Huh? What is that?
in 1996, my husband and I met up with my cousin and her husband, and drove across Slovakia to reach the town of Kezmarok, where my cousins’s father and my father (i.e. the brothers) once lived. In the local Jewish Cemetery, miraculously, we discovered burial site and tombstone of our common great-grandmother, Roza (Rachel, in Hebrew) Steiner-Goldman. This discovery was perhaps the initial motivator that led me to the work I’ll describe below. Because of this, as a tribute to her, I use a version of her tombstone on my business cards and now as the icon for this blog.
Since starting in 2004, I have been immersed in reading the inscriptions on Jewish tombstones, known as matzevot (מצבות) and extracting the vital information found there. Mostly, I focused on people who had once lived in the Spis Region of Slovakia, starting on the self-same cemetery.
People in the Spis Region included Jews who had migrated from various places including Bohemia, Moravia, parts of Galicia, in Malopolska (“Lower Poland”) and who had migrated somewhat south into what is now Slovakia.
Jewish people didn’t have family names until the early 1800s after laws were enacted by Napoleon for places he conquered and by Emperor Joseph II of the Hapsburg Empire, who on November 12, 1787, decreed that Jews must have family names. So tombstones in the early 1800s, in that part of the world, seldom have family names.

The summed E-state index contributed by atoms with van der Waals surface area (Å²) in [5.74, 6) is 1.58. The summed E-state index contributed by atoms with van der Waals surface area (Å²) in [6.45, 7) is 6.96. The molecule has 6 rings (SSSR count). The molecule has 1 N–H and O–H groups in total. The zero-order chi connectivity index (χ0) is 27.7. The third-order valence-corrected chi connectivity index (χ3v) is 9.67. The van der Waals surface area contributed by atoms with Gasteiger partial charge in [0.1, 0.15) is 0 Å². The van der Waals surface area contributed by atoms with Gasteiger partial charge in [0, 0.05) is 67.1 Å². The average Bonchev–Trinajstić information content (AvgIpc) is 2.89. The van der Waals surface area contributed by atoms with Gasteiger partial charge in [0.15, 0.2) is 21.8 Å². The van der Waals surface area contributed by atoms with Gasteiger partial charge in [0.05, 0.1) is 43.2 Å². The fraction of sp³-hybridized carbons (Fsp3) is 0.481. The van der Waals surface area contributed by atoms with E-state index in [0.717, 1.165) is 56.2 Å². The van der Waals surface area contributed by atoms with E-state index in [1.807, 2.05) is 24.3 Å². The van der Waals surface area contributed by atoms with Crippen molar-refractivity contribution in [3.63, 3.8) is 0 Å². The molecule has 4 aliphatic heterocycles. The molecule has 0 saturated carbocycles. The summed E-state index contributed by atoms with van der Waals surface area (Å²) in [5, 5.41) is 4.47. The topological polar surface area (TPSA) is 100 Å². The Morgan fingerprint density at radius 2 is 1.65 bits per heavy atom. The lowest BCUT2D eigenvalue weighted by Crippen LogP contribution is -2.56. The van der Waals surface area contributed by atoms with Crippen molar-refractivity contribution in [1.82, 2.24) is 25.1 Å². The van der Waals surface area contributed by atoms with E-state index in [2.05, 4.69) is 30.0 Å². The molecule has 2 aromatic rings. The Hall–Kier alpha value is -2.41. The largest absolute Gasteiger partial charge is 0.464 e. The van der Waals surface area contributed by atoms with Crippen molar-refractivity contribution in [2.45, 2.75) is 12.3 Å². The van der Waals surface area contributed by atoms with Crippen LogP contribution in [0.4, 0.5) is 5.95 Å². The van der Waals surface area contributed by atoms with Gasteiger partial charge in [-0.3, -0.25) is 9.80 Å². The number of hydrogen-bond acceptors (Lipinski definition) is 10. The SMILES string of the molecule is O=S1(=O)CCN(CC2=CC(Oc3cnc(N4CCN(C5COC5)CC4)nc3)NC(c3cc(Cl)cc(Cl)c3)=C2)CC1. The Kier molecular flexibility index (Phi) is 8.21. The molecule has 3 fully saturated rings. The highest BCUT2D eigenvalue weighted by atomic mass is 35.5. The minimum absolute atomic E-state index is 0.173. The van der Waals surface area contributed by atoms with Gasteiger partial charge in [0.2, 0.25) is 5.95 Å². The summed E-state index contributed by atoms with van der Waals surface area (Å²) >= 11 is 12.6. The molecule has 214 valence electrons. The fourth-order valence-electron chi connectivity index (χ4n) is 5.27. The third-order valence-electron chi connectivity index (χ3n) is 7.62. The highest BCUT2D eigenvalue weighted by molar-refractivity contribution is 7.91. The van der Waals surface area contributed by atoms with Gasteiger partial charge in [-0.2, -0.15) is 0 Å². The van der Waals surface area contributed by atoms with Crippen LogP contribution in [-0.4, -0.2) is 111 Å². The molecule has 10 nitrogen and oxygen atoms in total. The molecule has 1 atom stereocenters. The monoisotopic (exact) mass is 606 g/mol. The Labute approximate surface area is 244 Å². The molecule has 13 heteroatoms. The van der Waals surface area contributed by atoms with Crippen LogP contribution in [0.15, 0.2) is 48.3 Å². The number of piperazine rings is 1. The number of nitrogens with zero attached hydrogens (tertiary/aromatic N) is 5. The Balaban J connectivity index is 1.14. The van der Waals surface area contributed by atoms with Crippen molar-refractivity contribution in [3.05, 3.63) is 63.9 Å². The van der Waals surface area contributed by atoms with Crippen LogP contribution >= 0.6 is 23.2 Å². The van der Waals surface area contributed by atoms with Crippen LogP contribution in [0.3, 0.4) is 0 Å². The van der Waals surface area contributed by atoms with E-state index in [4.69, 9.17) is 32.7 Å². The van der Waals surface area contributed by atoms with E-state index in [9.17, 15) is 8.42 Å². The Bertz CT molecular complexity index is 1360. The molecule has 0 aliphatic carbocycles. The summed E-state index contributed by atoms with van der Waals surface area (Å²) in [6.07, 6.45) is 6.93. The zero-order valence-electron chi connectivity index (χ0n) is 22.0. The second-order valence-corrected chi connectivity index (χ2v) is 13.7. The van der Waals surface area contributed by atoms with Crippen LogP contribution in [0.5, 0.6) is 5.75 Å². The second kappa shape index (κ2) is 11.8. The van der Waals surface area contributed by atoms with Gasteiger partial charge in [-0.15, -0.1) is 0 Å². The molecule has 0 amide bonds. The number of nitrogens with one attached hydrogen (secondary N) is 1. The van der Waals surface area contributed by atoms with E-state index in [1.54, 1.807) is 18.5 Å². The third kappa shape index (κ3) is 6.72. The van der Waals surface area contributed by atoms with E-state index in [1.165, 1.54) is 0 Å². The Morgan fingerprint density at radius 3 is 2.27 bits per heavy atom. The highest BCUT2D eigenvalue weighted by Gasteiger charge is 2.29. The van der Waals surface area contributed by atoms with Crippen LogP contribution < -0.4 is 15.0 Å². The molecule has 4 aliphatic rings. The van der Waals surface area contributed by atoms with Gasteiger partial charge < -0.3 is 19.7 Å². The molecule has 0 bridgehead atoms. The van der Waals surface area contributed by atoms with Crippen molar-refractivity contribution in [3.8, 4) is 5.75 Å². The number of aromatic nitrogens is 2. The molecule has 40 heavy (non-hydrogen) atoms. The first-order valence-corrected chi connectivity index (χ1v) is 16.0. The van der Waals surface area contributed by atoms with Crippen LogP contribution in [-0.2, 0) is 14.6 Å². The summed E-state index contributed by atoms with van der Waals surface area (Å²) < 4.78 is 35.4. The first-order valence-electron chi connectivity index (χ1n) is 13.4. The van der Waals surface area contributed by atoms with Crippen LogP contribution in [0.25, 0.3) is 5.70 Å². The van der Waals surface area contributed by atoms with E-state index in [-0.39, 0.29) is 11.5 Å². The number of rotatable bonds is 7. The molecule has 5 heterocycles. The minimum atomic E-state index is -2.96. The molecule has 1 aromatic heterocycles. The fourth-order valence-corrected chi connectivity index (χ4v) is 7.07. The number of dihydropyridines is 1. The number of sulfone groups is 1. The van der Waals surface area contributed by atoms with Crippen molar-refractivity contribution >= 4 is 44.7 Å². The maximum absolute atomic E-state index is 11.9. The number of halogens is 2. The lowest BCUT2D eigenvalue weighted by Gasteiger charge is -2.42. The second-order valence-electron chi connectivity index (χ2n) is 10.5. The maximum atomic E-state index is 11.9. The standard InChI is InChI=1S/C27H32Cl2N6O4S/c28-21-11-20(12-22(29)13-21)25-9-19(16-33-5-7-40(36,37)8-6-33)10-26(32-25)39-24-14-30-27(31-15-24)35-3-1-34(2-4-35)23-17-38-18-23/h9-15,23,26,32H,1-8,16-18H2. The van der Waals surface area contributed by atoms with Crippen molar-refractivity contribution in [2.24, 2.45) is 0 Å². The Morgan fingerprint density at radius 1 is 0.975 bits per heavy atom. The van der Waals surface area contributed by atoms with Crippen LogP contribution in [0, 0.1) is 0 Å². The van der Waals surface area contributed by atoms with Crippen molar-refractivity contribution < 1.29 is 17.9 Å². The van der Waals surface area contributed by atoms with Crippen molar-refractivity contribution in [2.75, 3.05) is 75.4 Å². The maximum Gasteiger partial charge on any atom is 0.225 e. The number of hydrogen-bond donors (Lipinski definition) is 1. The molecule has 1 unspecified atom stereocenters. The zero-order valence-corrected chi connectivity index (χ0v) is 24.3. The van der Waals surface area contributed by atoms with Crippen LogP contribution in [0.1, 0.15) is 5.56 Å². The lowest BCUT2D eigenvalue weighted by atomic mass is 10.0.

After extracting data from a few thousand tombstones from collectively 25 cemeteries in the Spis Region, I wondered how many people did this sort of thing. I wondered if there was a descriptive word to explain what I was doing. There are a few words, such as an epigrapher, indicating a person who is archaeologically and historically inclined to research the inscriptions beyond just tombstones. But I am not such a researcher. Instead, I took three Greek roots and created this word, stelaeglyphologist:
- stelae: (plural of stele) pronounced or STEE-lee, means a, “standing block”. From https://en.wikipedia.org/wiki/Stele, “… It’s a stone or wooden slab, generally taller than it is wide, … erected for funerary or commemorative purposes, … usually decorated with the names and titles of the deceased inscribed, carved in relief or painted onto the slab.”
- glyph: is carving of symbols or characters
- ologist: one who studies
So pronounce it as stee-lee-gliff-ologist, and I’ll still have to explain what that is!